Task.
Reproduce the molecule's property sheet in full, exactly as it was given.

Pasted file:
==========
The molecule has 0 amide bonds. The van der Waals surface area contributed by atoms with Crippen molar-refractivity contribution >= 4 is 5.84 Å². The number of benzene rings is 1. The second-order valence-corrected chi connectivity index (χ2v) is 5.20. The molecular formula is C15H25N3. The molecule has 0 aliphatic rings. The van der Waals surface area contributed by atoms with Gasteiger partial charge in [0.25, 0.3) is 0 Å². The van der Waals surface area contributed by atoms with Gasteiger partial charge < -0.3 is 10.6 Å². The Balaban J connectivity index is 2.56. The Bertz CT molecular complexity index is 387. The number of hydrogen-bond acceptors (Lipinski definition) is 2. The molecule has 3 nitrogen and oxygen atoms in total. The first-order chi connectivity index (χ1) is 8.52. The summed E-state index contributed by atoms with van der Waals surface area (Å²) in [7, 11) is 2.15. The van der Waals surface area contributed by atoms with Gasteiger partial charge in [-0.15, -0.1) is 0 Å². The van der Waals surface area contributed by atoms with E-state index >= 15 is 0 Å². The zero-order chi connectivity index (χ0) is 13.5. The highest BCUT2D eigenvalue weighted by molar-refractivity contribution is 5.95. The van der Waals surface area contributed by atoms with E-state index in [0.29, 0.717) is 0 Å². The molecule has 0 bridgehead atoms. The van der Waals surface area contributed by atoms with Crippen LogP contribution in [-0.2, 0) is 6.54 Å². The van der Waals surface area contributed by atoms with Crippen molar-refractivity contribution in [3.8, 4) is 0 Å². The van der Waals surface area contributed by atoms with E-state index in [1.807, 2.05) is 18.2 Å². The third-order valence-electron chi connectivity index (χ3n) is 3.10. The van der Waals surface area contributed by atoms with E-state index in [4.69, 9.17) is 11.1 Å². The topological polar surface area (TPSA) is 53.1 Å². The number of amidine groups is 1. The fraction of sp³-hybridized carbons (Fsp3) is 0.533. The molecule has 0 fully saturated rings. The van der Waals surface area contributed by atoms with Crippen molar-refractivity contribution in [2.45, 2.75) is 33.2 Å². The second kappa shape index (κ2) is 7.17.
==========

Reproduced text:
The molecule has 0 amide bonds. The van der Waals surface area contributed by atoms with Crippen molar-refractivity contribution >= 4 is 5.84 Å². The number of benzene rings is 1. The second-order valence-corrected chi connectivity index (χ2v) is 5.20. The molecular formula is C15H25N3. The molecule has 0 aliphatic rings. The van der Waals surface area contributed by atoms with Gasteiger partial charge in [0.25, 0.3) is 0 Å². The van der Waals surface area contributed by atoms with Gasteiger partial charge < -0.3 is 10.6 Å². The Balaban J connectivity index is 2.56. The Bertz CT molecular complexity index is 387. The number of hydrogen-bond acceptors (Lipinski definition) is 2. The molecule has 3 nitrogen and oxygen atoms in total. The first-order chi connectivity index (χ1) is 8.52. The summed E-state index contributed by atoms with van der Waals surface area (Å²) in [7, 11) is 2.15. The van der Waals surface area contributed by atoms with Gasteiger partial charge in [-0.15, -0.1) is 0 Å². The van der Waals surface area contributed by atoms with E-state index >= 15 is 0 Å². The zero-order chi connectivity index (χ0) is 13.5. The highest BCUT2D eigenvalue weighted by molar-refractivity contribution is 5.95. The van der Waals surface area contributed by atoms with E-state index in [0.29, 0.717) is 0 Å². The molecule has 0 bridgehead atoms. The van der Waals surface area contributed by atoms with Crippen LogP contribution in [-0.2, 0) is 6.54 Å². The van der Waals surface area contributed by atoms with Crippen molar-refractivity contribution in [3.8, 4) is 0 Å². The van der Waals surface area contributed by atoms with E-state index in [1.807, 2.05) is 18.2 Å². The third-order valence-electron chi connectivity index (χ3n) is 3.10. The van der Waals surface area contributed by atoms with E-state index in [4.69, 9.17) is 11.1 Å². The topological polar surface area (TPSA) is 53.1 Å². The number of amidine groups is 1. The fraction of sp³-hybridized carbons (Fsp3) is 0.533. The molecule has 0 fully saturated rings. The van der Waals surface area contributed by atoms with Crippen molar-refractivity contribution in [2.45, 2.75) is 33.2 Å². The second kappa shape index (κ2) is 7.17.